on some big angry toes. Furthermore, being a WOC feminist games
studies scholar meant that I would eventually pop up on Gamergate’s radar. Depressingly,
being a target was inevitable (after briefly uploading the paper, it was
dogpiled by Gamergaters: http://imgur.com/a/TB5nP).
It was the second paper I had to present at DiGRA, back-to-back, without caffeine and wicked
jet lag. During question time, a well-established feminist scholar suggested to
add ‘more theory’ so as to give the paper ‘more substance’. Exhausted (physically
and emotionally), all I could muster was a firm ‘thank you’. I’m not hostile
towards constructive criticism – I welcome it (as seen in how much I value making my work ‘engaging’). But I was a little shocked that someone who promotes feminist game
studies glossed over the fact that she was talking down to a young woman of
colour presenting a paper criticising Gamergate. I felt the months of affective
labour of preparing for a Gamergate paper reduced into merely being another ‘intellectual exercise’ of academia.
extensively on theory is only one approach to feminism. One of my favourite scholars
once said that she was excited to see us in game studies moving beyond ‘the feminist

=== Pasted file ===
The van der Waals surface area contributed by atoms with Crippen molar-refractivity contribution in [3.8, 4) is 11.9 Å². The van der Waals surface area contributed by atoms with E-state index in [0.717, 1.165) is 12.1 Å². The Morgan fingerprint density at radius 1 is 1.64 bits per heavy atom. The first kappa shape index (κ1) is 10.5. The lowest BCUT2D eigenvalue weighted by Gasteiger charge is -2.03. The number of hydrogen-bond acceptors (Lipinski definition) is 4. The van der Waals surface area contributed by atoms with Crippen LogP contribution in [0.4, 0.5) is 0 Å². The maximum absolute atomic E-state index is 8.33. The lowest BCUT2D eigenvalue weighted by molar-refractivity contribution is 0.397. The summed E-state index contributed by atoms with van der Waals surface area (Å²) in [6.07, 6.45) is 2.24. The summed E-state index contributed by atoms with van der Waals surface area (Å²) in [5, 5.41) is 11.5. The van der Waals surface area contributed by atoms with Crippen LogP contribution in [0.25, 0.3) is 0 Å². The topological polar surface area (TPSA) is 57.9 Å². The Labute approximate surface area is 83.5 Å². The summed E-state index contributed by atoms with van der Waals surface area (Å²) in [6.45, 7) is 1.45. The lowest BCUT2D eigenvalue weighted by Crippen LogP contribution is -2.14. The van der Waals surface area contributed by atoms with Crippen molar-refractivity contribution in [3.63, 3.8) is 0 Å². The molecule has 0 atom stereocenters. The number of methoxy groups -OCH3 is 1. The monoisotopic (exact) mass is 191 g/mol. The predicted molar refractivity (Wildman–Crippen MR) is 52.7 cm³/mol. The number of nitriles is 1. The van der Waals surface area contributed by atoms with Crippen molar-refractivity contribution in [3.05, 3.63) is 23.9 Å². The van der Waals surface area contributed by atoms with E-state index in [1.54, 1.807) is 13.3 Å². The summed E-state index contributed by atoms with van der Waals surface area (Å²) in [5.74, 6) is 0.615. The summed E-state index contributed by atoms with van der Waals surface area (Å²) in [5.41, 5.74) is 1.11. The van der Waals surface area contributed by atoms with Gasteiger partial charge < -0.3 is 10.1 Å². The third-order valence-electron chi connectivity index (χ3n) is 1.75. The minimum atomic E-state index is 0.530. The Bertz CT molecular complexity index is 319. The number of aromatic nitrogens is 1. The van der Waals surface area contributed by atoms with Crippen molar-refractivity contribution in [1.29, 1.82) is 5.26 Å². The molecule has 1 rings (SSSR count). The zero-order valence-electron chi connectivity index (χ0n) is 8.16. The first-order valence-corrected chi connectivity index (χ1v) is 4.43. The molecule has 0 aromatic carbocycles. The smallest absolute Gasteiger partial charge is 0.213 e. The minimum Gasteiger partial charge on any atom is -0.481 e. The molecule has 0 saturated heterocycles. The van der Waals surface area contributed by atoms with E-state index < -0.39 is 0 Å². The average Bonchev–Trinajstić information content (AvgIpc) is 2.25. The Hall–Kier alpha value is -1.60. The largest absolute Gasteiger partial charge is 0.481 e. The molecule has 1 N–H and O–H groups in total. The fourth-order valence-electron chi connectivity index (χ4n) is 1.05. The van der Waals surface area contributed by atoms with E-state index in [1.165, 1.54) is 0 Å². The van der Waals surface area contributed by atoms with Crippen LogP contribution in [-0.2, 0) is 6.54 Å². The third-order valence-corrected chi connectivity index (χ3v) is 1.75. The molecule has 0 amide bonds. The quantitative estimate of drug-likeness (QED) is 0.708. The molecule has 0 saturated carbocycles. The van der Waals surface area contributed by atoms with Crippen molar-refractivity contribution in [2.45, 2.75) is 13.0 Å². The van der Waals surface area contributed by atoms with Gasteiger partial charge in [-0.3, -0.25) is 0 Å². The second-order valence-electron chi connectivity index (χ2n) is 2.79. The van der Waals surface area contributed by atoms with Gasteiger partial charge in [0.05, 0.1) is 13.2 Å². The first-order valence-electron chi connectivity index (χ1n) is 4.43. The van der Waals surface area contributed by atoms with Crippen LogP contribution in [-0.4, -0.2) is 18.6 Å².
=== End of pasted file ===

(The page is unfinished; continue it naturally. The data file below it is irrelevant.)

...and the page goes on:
paper’ and how young scholars were integrating feminism as simply second nature.
Producing feminist work doesn’t always have to be reliant on feminist theory –
it boxes in the work feminism aims to do, by maintaining a singular (rather white and classist)
ideal of feminism.
We are well aware of the toxic
masculinity of gaming and the devaluing of feminist work by wider academia (https://mvlindsey.files.wordpress.com/2015/09/journal-of-broadcasting-media-chess-shaw-2015.pdf).
Those who want to make game studies a welcoming space for diverse voices need
to be more thoughtful and reflexive of the institutionalised racism and sexism
structuring academic practices. New and diverse voices need to be given the room
to explore what it means to be ‘new’ and ‘diverse’ – they immediately stop being ‘new’ and ‘diverse’
voices when they are required to be indoctrinated into traditional and
hegemonic styles of knowledge production.
big ups to @mahlibombing ! 👍🏾 ✌️❤️💡